Calculate \DeltarH0 and \DeltarU0 for Hydrogenation of Ethyne to Ethene at 348 K

In summary, the problem asks to calculate \DeltarH0 and \DeltarU0 at 348 K for the hydrogenation of ethyne to ethene using data from Tables 2.5 and 2.7. Hess's Law and Kirchhoff's Law can be used to combine equations and find the values at 348 K. The relationship between \DeltarU0 and enthalpy values can be found using the equation \DeltaH=\DeltaU+\DeltangasRT.
  • #1
winterwind
29
0

Homework Statement


Calculate [tex]\Delta[/tex]rH0 and [tex]\Delta[/tex]rU0 at 348 K for the hydrogenation of ethyne (acetylene) to ethene (ethylene) from the enthalpy of combustion and heat capacity data in Tables 2.5 and 2.7. Assume the heat capacaties to be constant over the temperature range involved.

[tex]\Delta[/tex]fH0 of ethyne = +226.73 kJ/mol
[tex]\Delta[/tex]p,mC0 of ethyne = 43.93

[tex]\Delta[/tex]fH0 of ethene = +52.26 kJ/mol
[tex]\Delta[/tex]p,mC0 of ethene = 43.56

Other relevant data in the tables are also given, such as Enthalpy of fusion, enthaply of combustion, molar heat capacity, Benson thermochemical groups, of various molecules, including water, oxidation, hydrogen gas, carbon dioxide gas, ethane, ethene, and ethyne.
I only included the above because I think I would need to use those for sure. The other data can be easily found.

Homework Equations


Hess's Law
Kirchhoff's Law

The Attempt at a Solution


I might try combining equations to arrive at the right equation (Hess's Law). Maybe Kirchoff's Law to find the values at 348 K? What is meant by [tex]\Delta[/tex]rU0? Is this the change in internal energy? How does it relate to enthalpy (fusion, heat capacity, etc.)?

Thanks!

EDIT: I only need help with question in post #2 now. I figured out the other parts already.
 
Last edited:
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  • #2
I just need help with this part of the probelem now:

Calculate [tex]\Delta[/tex]rU0 at 298 K for the hydrogenation of ethyne (acetylene) to ethene (ethylene) from the enthalpy of combustion and heat capacity data in Tables 2.5 and 2.7. Assume the heat capacaties to be constant over the temperature range involved.

I figured out the other parts of the problem. I am still not sure of the relationship between [tex]\Delta[/tex]rU0 and enthalpy values.
 
  • #3
Hi winterwind,
I'm also working on this problem for a homework due this week...which makes me wonder...

Anyway, I found in my notes that [tex]\Delta[/tex]H=[tex]\Delta[/tex]U+[tex]\Delta[/tex]ngasRT.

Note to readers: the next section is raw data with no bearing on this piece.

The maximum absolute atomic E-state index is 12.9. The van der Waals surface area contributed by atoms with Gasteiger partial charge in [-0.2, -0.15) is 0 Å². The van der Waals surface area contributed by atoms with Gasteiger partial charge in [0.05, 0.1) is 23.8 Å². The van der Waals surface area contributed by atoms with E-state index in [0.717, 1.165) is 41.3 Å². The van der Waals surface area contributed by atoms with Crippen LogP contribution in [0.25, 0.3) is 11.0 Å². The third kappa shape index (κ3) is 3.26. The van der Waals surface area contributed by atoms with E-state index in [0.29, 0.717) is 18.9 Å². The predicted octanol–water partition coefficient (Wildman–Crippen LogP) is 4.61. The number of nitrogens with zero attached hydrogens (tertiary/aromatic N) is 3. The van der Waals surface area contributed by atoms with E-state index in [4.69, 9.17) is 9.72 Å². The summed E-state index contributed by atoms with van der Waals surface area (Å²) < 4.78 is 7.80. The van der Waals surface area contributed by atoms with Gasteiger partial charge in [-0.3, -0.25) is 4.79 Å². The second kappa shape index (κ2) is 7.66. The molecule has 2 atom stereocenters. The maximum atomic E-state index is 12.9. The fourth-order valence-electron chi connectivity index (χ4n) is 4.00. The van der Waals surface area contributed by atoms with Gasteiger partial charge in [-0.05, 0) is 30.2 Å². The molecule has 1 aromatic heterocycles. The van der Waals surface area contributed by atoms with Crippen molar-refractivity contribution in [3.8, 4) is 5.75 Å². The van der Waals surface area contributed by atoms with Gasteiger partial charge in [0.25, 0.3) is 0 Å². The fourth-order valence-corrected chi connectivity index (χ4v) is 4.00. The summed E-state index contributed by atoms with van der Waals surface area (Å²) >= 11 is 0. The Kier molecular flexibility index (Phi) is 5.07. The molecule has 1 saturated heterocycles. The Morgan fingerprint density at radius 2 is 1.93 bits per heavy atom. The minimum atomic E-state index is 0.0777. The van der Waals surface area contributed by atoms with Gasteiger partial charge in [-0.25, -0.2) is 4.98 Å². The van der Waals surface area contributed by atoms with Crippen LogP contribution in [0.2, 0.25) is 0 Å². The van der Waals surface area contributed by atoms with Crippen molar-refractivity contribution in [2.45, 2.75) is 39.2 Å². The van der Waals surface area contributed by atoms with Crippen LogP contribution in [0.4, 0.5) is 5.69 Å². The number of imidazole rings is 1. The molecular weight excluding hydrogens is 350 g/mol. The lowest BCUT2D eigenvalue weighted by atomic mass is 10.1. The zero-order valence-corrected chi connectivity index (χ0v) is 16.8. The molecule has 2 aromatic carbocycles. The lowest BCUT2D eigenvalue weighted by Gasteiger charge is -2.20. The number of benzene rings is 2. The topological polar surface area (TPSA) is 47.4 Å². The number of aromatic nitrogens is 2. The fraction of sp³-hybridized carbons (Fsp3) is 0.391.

I hope this helps :)
 

Related to Calculate \DeltarH0 and \DeltarU0 for Hydrogenation of Ethyne to Ethene at 348 K

1. What is thermochemistry?

Thermochemistry is the branch of science that studies the relationship between heat and chemical reactions. It involves the measurement and calculation of the energy changes that occur during a chemical reaction.

2. How do you solve thermochemistry problems?

To solve a thermochemistry problem, you must first identify the given information and what is being asked. Then, use the appropriate formula to calculate the energy change, taking into account the sign conventions and units. Finally, check your answer for reasonableness and accuracy.

3. What is an endothermic reaction?

An endothermic reaction is a chemical reaction that absorbs heat from its surroundings. This results in a decrease in temperature of the surroundings. The energy of the products is greater than the energy of the reactants, so the reaction is said to be endothermic.

4. What is an exothermic reaction?

An exothermic reaction is a chemical reaction that releases heat to its surroundings. This results in an increase in temperature of the surroundings. The energy of the products is less than the energy of the reactants, so the reaction is said to be exothermic.

5. How is enthalpy related to thermochemistry?

Enthalpy is a thermodynamic property that represents the total energy of a system. In thermochemistry, enthalpy change (ΔH) is used to measure the heat absorbed or released during a chemical reaction. It is related to the internal energy (ΔU) and pressure-volume work (PΔV) of the system through the equation ΔH = ΔU + PΔV.

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